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Shared ownership schemes—how they work and who is eligible

Shared ownership is when you buy a share in your home and not the whole thing. Shared ownership schemes are usually run by housing associations and offer you the option to buy between 25% and 75% of your home. You will then rent the rest of it from the housing association or other party.

In this guide, we explain:

  • how shared ownership schemes work
  • who can buy through the schemes, and the pros and cons of doing so
  • what staircasing means
  • how to get a shared ownership mortgage

Click a link below to jump to the relevant section:

What is shared ownership?

Shared ownership means buying a share of a home you live in while paying rent on the rest. You then have the option of buying a bigger share—or buying the property outright—later. You do this through a shared ownership scheme.

The schemes are aimed mainly (but not exclusively) at first-time buyers who want to own a home but can’t afford to buy one in full.

Many shared ownership homes are on new-build estates, where the developer was obliged to provide a certain number of these properties in return for a government subsidy. The schemes are typically run by local housing associations.

How does it work?

With a shared ownership property, you:

Because you’re buying the property in part, you’re considered an owner-occupier—not a tenant—with all the legal rights and responsibilities that brings. You sign a lease that shows you own a share in the property, making you the leaseholder. Although the housing association is the landlord, you are named as the legal owner on the title deeds.

What size share can I buy?

Most housing associations will set a minimum initial share of 25% and a maximum of 75%, although they will assess your financial situation to determine what you can most afford to buy. Over time, however, you may be able to staircase to own 100% of the property.

If you’re buying a resale property—a property someone owns through shared ownership but is now selling—you’re limited to whatever share that person purchased, as a minimum. So, if they had a 60% share, you’ll have to buy at least 60% too.

Who can buy through a shared ownership scheme?

Only certain people can buy shared ownership homes. You’re eligible to apply to a shared ownership scheme as long as you:

  • are 18 or over
  • have an annual household income of less than:
    • £80,000—outside London
    • £90,000—within London
  • don’t already own a home—or, if you do, currently have it up for sale
  • lack the funds to purchase a property suitable for your housing needs on the open market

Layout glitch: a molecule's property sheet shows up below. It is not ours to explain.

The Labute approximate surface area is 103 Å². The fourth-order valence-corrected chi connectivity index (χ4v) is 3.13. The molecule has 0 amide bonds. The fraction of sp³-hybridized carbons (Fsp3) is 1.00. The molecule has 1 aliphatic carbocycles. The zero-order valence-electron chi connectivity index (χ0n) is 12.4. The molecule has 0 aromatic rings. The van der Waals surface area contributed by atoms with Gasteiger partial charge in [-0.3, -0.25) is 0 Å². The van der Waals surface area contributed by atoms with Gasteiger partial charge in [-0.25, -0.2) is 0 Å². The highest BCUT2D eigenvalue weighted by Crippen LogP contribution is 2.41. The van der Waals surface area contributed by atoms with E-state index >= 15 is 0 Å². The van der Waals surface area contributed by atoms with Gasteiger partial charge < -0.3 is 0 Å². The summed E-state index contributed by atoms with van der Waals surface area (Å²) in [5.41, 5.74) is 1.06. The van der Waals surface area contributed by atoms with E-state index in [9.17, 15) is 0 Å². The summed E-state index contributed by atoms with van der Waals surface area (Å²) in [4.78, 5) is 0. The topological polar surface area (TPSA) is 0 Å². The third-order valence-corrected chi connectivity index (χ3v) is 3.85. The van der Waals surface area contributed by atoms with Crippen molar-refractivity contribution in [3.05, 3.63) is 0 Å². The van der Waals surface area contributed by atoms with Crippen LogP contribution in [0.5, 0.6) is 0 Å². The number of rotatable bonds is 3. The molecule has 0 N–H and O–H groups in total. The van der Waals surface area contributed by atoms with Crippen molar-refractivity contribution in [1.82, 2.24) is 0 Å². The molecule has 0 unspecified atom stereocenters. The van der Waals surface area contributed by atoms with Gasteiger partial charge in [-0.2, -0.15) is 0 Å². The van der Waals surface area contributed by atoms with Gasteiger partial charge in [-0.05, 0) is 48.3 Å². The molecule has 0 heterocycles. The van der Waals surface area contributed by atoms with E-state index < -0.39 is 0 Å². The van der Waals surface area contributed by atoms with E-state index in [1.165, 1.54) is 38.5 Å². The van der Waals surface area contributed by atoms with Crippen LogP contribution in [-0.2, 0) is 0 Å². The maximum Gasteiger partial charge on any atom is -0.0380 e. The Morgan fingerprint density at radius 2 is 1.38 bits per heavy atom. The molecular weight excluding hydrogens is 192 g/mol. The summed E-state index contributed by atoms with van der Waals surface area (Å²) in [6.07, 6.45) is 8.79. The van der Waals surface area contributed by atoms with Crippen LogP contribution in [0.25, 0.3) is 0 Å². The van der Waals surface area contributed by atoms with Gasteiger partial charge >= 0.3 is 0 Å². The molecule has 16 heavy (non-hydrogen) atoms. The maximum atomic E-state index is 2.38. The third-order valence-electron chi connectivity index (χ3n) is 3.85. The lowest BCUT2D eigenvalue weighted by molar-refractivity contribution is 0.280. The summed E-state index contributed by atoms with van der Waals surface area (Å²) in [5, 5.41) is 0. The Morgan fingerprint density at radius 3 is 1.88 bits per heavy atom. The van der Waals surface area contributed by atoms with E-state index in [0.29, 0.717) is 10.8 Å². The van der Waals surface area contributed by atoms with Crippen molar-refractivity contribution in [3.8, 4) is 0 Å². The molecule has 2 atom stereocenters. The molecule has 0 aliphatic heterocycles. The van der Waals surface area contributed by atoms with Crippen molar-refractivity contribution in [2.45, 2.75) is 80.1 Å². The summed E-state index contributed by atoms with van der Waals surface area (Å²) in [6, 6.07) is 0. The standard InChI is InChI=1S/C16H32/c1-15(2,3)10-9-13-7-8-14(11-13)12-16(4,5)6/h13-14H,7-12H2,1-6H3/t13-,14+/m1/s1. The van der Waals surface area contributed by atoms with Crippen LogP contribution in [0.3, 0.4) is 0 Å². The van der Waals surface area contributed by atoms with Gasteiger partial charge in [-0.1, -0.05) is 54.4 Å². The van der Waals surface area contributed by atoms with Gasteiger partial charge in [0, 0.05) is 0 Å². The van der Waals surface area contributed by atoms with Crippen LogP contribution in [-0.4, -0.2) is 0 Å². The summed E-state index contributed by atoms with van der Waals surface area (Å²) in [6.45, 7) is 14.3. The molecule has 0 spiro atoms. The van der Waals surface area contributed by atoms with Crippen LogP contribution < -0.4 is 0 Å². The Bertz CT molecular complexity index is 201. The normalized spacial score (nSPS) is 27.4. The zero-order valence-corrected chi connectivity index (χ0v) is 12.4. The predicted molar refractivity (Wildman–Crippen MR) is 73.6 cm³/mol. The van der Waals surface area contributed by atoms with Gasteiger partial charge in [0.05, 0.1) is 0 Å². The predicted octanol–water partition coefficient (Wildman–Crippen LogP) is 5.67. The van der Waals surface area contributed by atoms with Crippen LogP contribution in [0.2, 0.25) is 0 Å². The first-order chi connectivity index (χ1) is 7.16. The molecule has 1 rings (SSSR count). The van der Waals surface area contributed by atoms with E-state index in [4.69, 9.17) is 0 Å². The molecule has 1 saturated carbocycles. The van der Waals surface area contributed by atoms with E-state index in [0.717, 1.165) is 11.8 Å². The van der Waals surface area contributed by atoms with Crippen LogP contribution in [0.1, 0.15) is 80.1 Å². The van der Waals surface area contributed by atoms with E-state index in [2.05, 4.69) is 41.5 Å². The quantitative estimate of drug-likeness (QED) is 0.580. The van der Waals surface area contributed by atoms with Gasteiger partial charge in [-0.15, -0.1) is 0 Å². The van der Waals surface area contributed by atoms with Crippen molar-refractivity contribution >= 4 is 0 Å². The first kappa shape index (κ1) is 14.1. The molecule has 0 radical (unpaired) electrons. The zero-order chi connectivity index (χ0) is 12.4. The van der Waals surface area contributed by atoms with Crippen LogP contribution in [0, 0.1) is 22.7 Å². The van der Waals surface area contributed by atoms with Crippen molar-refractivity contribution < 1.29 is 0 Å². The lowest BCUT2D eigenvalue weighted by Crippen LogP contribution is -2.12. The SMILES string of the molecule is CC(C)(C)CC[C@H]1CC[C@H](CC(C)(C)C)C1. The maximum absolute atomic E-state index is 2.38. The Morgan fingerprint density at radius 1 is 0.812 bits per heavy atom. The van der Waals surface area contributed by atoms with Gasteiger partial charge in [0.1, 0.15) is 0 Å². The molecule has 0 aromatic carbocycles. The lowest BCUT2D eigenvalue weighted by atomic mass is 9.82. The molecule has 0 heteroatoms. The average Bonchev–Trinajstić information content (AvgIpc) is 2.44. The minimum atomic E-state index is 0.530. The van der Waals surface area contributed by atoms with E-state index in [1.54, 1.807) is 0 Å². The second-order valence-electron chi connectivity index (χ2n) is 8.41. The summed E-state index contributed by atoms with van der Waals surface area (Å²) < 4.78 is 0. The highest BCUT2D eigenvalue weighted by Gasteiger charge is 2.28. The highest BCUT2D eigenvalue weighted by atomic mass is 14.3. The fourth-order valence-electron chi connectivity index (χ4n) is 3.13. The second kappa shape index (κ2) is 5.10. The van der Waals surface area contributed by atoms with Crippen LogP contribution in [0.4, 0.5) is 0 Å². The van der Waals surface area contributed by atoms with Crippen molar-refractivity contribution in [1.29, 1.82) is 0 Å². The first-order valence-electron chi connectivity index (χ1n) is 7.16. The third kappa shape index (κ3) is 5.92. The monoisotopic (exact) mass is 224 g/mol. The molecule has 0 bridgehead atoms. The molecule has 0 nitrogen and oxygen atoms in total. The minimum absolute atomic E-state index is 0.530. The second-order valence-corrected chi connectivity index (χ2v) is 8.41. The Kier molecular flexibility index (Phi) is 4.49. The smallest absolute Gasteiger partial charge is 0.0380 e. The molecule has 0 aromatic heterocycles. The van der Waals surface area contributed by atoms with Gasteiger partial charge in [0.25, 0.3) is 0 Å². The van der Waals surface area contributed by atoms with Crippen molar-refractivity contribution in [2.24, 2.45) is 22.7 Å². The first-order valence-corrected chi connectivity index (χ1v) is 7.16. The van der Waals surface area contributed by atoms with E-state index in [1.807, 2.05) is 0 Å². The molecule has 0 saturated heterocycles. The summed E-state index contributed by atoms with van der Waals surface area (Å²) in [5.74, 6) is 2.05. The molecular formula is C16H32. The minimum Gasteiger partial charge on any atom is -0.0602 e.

• aren’t behind on any existing rent or mortgage payments
  • have a good credit history and can afford the regular payments involved with buying/owning a home
  • have enough money to put down as a deposit—which is generally 5%–10% of the share you’re buying

These are general criteria and can vary between housing associations, so always check with your housing association first.

What are the pros and cons of shared ownership?

Buying a house through a shared ownership scheme has both its benefits and its drawbacks. You need to weigh these up when deciding whether the scheme is right for you.

Pros and cons of shared ownership



  • Helps you get on the property ladder
  • An affordable way to buy a home outright (by increasing your share as you go)
  • You don’t need as large a deposit as if you were buying on the open market
  • Lower monthly repayments than an outright mortgage or rent payments to a private landlord
  • You’ll pay a service charge to the housing association, no matter what size share you own
  • Not all lenders offer shared ownership mortgages, so you might have less choice

What is staircasing?

Once you’re living in your property, you can increase the size of your ownership by buying a bigger share. This is known as staircasing.

It’s a useful way to work up to fully owning your home, as it allows you to put money aside gradually or wait until your household income increases.

When you buy more shares:

  • your rent payments will fall to reflect the increase
  • you must buy at least 10% of the property at a time—so if you own 30%, you’ll need to up your share to a minimum of 40%
  • the shares will be based on the current value of the property—so if prices have risen over the years, you’ll pay more for each share than you did originally
  • you’ll need to have been in the property for 12 months or more

In most cases you’ll be able to increase your share until you own 100% of the property, but check with your housing association that this is the case.

Remember that staircasing involves some costs, so factor these in when you’re deciding whether to buy a larger share in your home. These costs include:

  • a valuation fee—the housing association will pay a surveyor to value the property and determine what it’s worth at that time
  • legal expenses—your conveyancer will need to deal with the legal aspects of staircasing